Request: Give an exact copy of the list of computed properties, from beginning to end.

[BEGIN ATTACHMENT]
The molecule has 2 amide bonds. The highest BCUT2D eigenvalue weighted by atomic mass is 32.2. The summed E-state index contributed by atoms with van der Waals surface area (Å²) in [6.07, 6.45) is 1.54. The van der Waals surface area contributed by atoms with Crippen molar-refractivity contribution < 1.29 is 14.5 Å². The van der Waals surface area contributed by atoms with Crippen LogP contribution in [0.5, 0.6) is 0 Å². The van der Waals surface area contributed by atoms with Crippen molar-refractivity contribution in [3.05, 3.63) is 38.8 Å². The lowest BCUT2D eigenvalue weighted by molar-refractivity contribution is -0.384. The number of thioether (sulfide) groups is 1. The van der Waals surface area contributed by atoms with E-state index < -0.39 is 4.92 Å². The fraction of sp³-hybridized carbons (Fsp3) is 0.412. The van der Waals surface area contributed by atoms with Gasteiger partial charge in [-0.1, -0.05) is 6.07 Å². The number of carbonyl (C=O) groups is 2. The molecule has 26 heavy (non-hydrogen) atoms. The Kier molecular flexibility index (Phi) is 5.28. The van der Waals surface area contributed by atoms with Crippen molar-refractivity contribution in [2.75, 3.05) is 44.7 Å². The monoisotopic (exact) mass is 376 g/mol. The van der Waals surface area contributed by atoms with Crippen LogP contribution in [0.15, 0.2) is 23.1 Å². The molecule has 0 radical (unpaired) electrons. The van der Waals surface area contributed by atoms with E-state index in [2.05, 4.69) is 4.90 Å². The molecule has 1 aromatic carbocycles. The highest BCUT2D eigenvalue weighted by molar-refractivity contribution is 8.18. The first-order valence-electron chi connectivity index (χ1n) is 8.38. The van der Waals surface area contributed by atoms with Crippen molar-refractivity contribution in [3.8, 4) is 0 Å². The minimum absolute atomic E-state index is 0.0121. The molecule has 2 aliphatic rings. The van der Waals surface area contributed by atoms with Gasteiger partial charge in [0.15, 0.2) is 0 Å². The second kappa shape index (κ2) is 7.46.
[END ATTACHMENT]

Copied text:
The molecule has 2 amide bonds. The highest BCUT2D eigenvalue weighted by atomic mass is 32.2. The summed E-state index contributed by atoms with van der Waals surface area (Å²) in [6.07, 6.45) is 1.54. The van der Waals surface area contributed by atoms with Crippen molar-refractivity contribution < 1.29 is 14.5 Å². The van der Waals surface area contributed by atoms with Crippen LogP contribution in [0.5, 0.6) is 0 Å². The van der Waals surface area contributed by atoms with Crippen molar-refractivity contribution in [3.05, 3.63) is 38.8 Å². The lowest BCUT2D eigenvalue weighted by molar-refractivity contribution is -0.384. The number of thioether (sulfide) groups is 1. The van der Waals surface area contributed by atoms with E-state index < -0.39 is 4.92 Å². The fraction of sp³-hybridized carbons (Fsp3) is 0.412. The van der Waals surface area contributed by atoms with Gasteiger partial charge in [-0.1, -0.05) is 6.07 Å². The number of carbonyl (C=O) groups is 2. The molecule has 26 heavy (non-hydrogen) atoms. The Kier molecular flexibility index (Phi) is 5.28. The van der Waals surface area contributed by atoms with Crippen molar-refractivity contribution in [2.75, 3.05) is 44.7 Å². The monoisotopic (exact) mass is 376 g/mol. The van der Waals surface area contributed by atoms with Crippen LogP contribution in [0.15, 0.2) is 23.1 Å². The molecule has 0 radical (unpaired) electrons. The van der Waals surface area contributed by atoms with E-state index in [2.05, 4.69) is 4.90 Å². The molecule has 1 aromatic carbocycles. The highest BCUT2D eigenvalue weighted by molar-refractivity contribution is 8.18. The first-order valence-electron chi connectivity index (χ1n) is 8.38. The van der Waals surface area contributed by atoms with Crippen molar-refractivity contribution in [3.8, 4) is 0 Å². The minimum absolute atomic E-state index is 0.0121. The molecule has 2 aliphatic rings. The van der Waals surface area contributed by atoms with Gasteiger partial charge in [0.15, 0.2) is 0 Å². The second kappa shape index (κ2) is 7.46.